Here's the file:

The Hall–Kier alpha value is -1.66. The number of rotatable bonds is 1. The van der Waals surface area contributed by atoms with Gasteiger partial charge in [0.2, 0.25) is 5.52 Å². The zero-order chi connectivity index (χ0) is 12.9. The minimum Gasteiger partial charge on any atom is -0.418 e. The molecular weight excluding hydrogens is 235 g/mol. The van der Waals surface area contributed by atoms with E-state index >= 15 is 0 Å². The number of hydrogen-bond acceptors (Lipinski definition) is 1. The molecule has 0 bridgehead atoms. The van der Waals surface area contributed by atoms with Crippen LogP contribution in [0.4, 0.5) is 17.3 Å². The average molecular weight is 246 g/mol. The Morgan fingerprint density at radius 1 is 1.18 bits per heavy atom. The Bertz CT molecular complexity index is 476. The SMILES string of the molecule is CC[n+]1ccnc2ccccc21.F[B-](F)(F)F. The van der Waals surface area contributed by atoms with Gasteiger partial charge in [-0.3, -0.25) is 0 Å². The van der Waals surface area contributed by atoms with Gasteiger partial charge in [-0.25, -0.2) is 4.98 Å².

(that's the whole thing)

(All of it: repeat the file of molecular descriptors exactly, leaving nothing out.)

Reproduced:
The Hall–Kier alpha value is -1.66. The number of rotatable bonds is 1. The van der Waals surface area contributed by atoms with Gasteiger partial charge in [0.2, 0.25) is 5.52 Å². The zero-order chi connectivity index (χ0) is 12.9. The minimum Gasteiger partial charge on any atom is -0.418 e. The molecular weight excluding hydrogens is 235 g/mol. The van der Waals surface area contributed by atoms with E-state index >= 15 is 0 Å². The number of hydrogen-bond acceptors (Lipinski definition) is 1. The molecule has 0 bridgehead atoms. The van der Waals surface area contributed by atoms with Crippen LogP contribution in [0.4, 0.5) is 17.3 Å². The average molecular weight is 246 g/mol. The Morgan fingerprint density at radius 1 is 1.18 bits per heavy atom. The Bertz CT molecular complexity index is 476. The SMILES string of the molecule is CC[n+]1ccnc2ccccc21.F[B-](F)(F)F. The van der Waals surface area contributed by atoms with Gasteiger partial charge in [-0.3, -0.25) is 0 Å². The van der Waals surface area contributed by atoms with Gasteiger partial charge in [-0.25, -0.2) is 4.98 Å².